Dr. Frank Rosenbloom, a hospitalist at OMC, told commissioners Wednesday night that he had worked for Sound Physicians and described the company as malignant and as the worst decision OMC could make for its ED.
Sound Physicians has an F rating — one out of five stars — from the Better Business Bureau, which has not accredited the business.
“On February 16, 2021, BBB recognized a pattern of complaints from consumers regarding billing, collections, and customer service issues,” according to a statement from the BBB on its website.
”Consumers allege that the business is sending unpaid balances to collections without prior notification to consumers, as billing statements are not received. Consumers further allege that charges being sent to collections are for services not provided, balances that were not billed to insurance companies, and for balances that were previously paid. Consumers allege that the business does not answer multiple phone call attempts and/or voicemails, resulting in consumers being unable to inquire about charges being sent to collections incorrectly,” the statement continues.
“On February 17, 2021, BBB notified the company of the complaint pattern. To date, the company has not responded to BBB’s request to address the pattern,” reads the statement.
Steven Higgs, a former ER doctor for OMC, urged an independent investigation into the decision.
“These Sound Physicians doctors that they think they will get in 15 days, they have no relationship to this community at all,” he said. “This is going to be dangerous.
“There should be an investigation into how they came to this conclusion, all while expecting to hire the same doctors… it seems to me the board doesn’t even understand what’s happening,” Higgs said.
Higgs also accused the board of condemning other ED doctors for the alleged actions of another.
“How is it you’re going to ‘hang’ these doctors for the alleged indiscretions of one? I mean, he deserves his time in court. If he’s done the things that have been said, he needs to ‘hang,’ not everyone else,” Higgs said.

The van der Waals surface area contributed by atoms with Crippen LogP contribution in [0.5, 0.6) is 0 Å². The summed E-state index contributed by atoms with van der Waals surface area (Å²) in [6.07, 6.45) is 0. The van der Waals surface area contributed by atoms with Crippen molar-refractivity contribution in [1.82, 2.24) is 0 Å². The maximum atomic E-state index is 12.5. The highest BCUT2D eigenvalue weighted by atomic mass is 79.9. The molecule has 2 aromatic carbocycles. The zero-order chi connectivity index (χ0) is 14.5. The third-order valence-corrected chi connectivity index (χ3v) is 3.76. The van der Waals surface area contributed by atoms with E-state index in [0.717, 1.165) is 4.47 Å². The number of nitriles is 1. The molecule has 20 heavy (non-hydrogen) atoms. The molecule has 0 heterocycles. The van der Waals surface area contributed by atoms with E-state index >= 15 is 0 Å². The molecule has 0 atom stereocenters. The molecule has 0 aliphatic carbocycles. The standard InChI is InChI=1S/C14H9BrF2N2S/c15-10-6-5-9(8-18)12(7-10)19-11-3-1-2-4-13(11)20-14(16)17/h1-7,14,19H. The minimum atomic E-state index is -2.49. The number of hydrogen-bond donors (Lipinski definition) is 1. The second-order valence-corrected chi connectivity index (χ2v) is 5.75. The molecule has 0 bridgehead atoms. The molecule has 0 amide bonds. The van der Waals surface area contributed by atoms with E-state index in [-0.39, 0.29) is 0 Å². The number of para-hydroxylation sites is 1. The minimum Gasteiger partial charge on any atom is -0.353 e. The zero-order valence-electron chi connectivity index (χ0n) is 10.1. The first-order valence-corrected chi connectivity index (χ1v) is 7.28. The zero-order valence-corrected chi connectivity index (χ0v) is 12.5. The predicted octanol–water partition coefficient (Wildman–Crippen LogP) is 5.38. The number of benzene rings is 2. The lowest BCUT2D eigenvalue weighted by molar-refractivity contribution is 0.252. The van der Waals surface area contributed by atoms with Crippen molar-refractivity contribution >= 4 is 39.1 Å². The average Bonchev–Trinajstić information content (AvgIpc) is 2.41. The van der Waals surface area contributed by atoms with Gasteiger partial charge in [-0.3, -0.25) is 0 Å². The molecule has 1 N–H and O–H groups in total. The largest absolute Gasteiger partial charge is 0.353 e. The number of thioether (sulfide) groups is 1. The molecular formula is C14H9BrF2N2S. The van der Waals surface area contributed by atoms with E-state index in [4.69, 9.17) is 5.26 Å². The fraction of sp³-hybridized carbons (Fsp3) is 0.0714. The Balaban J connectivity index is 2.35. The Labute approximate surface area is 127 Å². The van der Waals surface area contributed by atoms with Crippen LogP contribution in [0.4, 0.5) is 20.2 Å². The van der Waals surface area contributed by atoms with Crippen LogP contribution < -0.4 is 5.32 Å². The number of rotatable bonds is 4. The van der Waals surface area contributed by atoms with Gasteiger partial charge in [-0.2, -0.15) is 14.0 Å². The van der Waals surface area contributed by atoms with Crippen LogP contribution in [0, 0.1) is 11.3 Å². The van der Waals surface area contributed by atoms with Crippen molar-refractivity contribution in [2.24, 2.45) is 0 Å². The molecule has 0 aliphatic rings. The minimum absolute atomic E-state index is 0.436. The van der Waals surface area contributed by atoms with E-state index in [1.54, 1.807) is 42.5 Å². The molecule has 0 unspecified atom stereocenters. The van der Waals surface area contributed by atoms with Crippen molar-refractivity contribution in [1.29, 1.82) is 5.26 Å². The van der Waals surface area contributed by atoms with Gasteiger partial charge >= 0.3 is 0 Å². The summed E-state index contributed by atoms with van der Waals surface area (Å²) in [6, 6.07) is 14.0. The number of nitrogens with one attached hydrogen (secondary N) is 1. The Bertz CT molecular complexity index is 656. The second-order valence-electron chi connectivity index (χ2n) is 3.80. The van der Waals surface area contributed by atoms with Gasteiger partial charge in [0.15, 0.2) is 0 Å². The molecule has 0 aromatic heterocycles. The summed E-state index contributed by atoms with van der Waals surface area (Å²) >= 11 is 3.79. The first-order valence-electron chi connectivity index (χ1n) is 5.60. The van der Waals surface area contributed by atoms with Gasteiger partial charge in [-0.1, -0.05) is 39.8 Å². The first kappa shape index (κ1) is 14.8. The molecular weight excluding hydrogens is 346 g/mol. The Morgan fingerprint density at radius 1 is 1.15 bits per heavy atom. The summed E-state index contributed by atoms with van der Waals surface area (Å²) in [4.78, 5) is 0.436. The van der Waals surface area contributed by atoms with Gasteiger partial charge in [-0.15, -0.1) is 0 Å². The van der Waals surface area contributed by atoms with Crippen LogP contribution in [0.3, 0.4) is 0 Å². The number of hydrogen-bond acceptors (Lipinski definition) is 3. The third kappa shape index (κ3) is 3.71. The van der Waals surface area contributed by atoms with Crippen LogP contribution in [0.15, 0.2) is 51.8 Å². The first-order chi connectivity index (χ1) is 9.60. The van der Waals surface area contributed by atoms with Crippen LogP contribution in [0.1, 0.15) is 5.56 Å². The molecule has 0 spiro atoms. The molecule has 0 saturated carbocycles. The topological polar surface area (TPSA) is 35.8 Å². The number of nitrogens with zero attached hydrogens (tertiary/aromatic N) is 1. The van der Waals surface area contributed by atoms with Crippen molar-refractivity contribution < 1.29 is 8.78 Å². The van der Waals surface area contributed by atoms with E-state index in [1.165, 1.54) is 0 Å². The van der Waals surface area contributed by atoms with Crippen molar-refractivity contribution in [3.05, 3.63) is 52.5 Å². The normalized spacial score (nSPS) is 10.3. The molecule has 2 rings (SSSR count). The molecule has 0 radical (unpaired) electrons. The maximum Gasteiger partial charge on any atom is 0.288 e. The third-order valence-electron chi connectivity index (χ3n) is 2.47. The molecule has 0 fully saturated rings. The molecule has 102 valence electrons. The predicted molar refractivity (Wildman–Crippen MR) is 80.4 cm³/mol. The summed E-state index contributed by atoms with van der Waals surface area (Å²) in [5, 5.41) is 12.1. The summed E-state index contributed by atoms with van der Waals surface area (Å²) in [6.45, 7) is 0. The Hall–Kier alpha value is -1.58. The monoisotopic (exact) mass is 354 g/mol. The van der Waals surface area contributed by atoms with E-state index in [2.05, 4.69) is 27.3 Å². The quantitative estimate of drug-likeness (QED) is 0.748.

Support for decision
Former OMC CEO Eric Lewis, who now is the chief financial officer at the Washington State Hospital Association, and Wendy Sisk, CEO of Peninsula Behavioral Health, both sent letters of support for the OMC commission’s decision.
Lewis said he did not know any of the details of the current situation with PESI, but described Sound Physicians as an “excellent organization.”
“PESI has some excellent providers and they have done a good job for OMC, but they are not a functioning group,” Lewis said.
“OMC must do all their billing and collection work. A change to a functioning large group with a human resources department (recruitment and performance evaluations), legal department, clinical protocols, safety/quality department, and a billing department does need to happen.”
Sisk said that she had encountered challenges “in terms of the equitable care of those who have complex behavioral needs.
“Admittedly, I have had positive experiences with the current physicians’ group, but I could provide examples throughout my two decades of our consumers being stigmatized and their needs often dismissed.
“I look forward to a shift in ED culture to a more quality focused and metrics driven emphasis,” she said. “Thank you for pursuing services that will hopefully improve the overall quality of care for all of our community members.”